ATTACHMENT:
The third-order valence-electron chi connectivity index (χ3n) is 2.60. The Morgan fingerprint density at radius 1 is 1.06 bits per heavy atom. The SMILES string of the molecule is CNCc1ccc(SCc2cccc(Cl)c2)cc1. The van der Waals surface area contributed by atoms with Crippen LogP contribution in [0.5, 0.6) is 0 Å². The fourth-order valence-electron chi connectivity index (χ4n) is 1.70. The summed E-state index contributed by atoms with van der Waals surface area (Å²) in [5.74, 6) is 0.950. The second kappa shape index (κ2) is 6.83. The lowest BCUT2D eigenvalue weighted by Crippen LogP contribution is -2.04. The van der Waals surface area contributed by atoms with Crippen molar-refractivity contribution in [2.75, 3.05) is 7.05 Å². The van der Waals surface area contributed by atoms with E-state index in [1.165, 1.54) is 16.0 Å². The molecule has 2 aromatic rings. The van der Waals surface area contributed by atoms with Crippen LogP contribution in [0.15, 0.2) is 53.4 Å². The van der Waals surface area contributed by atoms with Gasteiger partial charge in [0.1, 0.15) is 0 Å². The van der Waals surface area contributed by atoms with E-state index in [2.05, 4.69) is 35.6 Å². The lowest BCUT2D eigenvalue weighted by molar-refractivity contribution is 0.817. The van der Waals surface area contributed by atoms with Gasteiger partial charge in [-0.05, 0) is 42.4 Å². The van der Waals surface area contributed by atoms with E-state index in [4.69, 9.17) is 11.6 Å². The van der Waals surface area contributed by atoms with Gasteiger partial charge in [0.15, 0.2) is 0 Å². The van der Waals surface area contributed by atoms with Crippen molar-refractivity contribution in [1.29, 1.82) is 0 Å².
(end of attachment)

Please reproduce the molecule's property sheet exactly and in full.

The third-order valence-electron chi connectivity index (χ3n) is 2.60. The Morgan fingerprint density at radius 1 is 1.06 bits per heavy atom. The SMILES string of the molecule is CNCc1ccc(SCc2cccc(Cl)c2)cc1. The van der Waals surface area contributed by atoms with Crippen LogP contribution in [0.5, 0.6) is 0 Å². The fourth-order valence-electron chi connectivity index (χ4n) is 1.70. The summed E-state index contributed by atoms with van der Waals surface area (Å²) in [5.74, 6) is 0.950. The second kappa shape index (κ2) is 6.83. The lowest BCUT2D eigenvalue weighted by Crippen LogP contribution is -2.04. The van der Waals surface area contributed by atoms with Crippen molar-refractivity contribution in [2.75, 3.05) is 7.05 Å². The van der Waals surface area contributed by atoms with E-state index in [1.165, 1.54) is 16.0 Å². The molecule has 2 aromatic rings. The van der Waals surface area contributed by atoms with Crippen LogP contribution in [0.15, 0.2) is 53.4 Å². The van der Waals surface area contributed by atoms with Gasteiger partial charge in [0.1, 0.15) is 0 Å². The van der Waals surface area contributed by atoms with E-state index in [2.05, 4.69) is 35.6 Å². The lowest BCUT2D eigenvalue weighted by molar-refractivity contribution is 0.817. The van der Waals surface area contributed by atoms with Gasteiger partial charge in [-0.05, 0) is 42.4 Å². The van der Waals surface area contributed by atoms with E-state index in [4.69, 9.17) is 11.6 Å². The van der Waals surface area contributed by atoms with Gasteiger partial charge in [0.15, 0.2) is 0 Å². The van der Waals surface area contributed by atoms with Crippen molar-refractivity contribution in [1.29, 1.82) is 0 Å².